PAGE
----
Ah! … randomly looking at old photographs. Sometimes, in a moment, you find yourself in a past that was not forgotten, but set aside and far away, yet able to awaken smiles and enthusiasm again.
Thirty-four years have passed, I just counted them. One morning, Mimmo Magro, a dear friend who was then Director of the Alfa Romeo Museum, called me: “Stefano,” he said, “a movie production asked us to lend them the 1750 for one day, the day after tomorrow, in Rome, in the Ostia area. I don’t have any available test drivers, but if you give me assistance on site, I will dispatch it,” I was about to leave for Libya for the usual, periodic local “political” issues. They were urgent matters. But I had the bad idea of asking what movie it was, who was there, where it was … in short, the usual things. It was a movie about Mussolini, with Claudia Cardinale. And I was hooked! I made myself immediately available. The next morning, I was at the appointment at the Ostia roundabout with Pasquale Squitieri’s assistant and immediately…. in action. But I did not go alone, so much curiosity and desire for some good “fooling around” had to be shared. I called Giovanni Gabrielli, a great car enthusiast, good friend and Riar member and Esso powerful attorney. Those were the days of “Cazzaniga” and he had several ongoing issues too. But, you know, to these calls you cannot resist so we passed our issues to the respective assistants and that was it!
The driver of the van, Monguzzi di Arese, if I remember correctly, was waiting for me to unload the glorious 6C 1750 GS on the Ostia-Torvaianica coast road, just where that fate-driven encounter between the Duce and Petacci took place. He, along with Secretary Starace, on board of the Alfa 1750 and she, with her mother and her brother, on board a Lancia Lambda with a flat tire. We obviously introduced ourselves to Cardinale, dwelling on smiles and congratulations, until a brutal “annàmo, forza, nun perdemo tempo!” [Let’s go, hurry up, time’s a waste!”] brought us back to our duty. Perhaps they mistook us for two cleaned-up and flirty mechanics. I started the car, and I gave instructions to the actor who played the part of the Duce (Mussolini), but that, unlike the first driver of Italy, did not understand a thing about cars. It was hard, but he was able to cover at least a hundred metres.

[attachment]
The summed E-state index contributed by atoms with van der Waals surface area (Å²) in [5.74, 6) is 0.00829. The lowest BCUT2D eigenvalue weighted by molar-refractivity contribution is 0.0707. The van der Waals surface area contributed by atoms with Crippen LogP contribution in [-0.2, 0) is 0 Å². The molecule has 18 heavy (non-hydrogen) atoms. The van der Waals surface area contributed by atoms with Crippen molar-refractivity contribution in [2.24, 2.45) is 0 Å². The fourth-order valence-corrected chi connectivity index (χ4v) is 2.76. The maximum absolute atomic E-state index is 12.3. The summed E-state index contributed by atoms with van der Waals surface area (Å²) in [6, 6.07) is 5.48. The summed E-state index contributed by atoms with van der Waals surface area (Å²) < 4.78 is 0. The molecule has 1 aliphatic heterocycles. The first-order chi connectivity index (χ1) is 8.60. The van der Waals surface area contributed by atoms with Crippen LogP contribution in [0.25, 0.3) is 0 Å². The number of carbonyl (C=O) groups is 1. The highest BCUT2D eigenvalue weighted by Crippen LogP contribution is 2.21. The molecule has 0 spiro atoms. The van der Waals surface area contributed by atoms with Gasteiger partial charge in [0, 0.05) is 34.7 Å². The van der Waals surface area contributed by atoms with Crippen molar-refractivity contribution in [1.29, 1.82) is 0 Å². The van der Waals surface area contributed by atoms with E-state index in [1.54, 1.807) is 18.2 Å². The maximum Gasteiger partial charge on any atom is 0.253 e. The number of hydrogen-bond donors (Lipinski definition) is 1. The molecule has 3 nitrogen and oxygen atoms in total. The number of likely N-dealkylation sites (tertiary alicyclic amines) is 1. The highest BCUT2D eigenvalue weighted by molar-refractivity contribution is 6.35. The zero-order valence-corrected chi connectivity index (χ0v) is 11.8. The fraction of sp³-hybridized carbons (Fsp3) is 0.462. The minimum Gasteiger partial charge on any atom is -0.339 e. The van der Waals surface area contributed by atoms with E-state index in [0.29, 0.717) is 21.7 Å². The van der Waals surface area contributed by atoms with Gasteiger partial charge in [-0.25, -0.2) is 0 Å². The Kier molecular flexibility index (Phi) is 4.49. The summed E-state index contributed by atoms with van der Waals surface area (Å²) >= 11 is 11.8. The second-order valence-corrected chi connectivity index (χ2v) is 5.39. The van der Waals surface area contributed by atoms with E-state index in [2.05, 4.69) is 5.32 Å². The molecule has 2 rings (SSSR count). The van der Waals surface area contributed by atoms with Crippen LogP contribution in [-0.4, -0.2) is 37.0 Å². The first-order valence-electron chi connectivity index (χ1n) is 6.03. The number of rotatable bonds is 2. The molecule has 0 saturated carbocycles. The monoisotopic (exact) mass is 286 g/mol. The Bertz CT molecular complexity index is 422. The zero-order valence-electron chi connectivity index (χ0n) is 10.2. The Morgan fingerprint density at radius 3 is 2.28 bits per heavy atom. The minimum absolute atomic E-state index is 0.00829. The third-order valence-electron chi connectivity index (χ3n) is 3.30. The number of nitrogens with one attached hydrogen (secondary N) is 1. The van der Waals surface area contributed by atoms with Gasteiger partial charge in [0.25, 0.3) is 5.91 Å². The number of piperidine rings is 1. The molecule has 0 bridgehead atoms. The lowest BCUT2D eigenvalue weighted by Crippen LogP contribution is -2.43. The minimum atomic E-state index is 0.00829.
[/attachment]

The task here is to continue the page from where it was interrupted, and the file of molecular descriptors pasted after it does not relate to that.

And then it was time for lunch, the sunshine was gorgeous, Cardinale was applying make up, the Duce – a little thick-headed – kept being trained by Squitieri and by us, uncertain about handing him the car but to be consistent with the plot … and we went to the near and legendary Vecchia Pineta building, a classic and wonderful work of the “ventennio” created by architect Vallot, and still a meeting place for those who love true spaghetti with clams!
The spaghetti were excellent as always, but the idiots on the set in the meantime had started up the 1750 by themselves, obviously dirtying the spark plugs and causing problem for the engine. They likely thought that there was no gasoline so they generously did a fill up….
Great! We said. And the car continued to work great for about an hour then it was loaded again on the truck and returned to the idleness of its life in Arese while fatigued we headed immediately back to the office and worked until late.
The next day, I was called first by Mimmo then by the then foreman of the museum workshop, legendary Bruno Bonini.
“Stefano, what did you do? There’s gasoline spilling out from every screw in the engine! Under the car there is a sea of gasoline!” In truth we had done absolutely nothing, but the film makers had filled up the car with gasoline from the oil tank whose cap was located on the left side of the car. The oil sump and fuel tank were immediately disassembled; they had never been so clean. Thus an oil with a higher alcohol content was poured in, and the car, according to them, returned to its original condition and worked very well for years. We spent a nice day, Cardinale was incredibly beautiful, the movie was a success, it won many awards … and everyone lived happily ever after.
The images used in this article are for illustrative purposes and belong to their respective owners.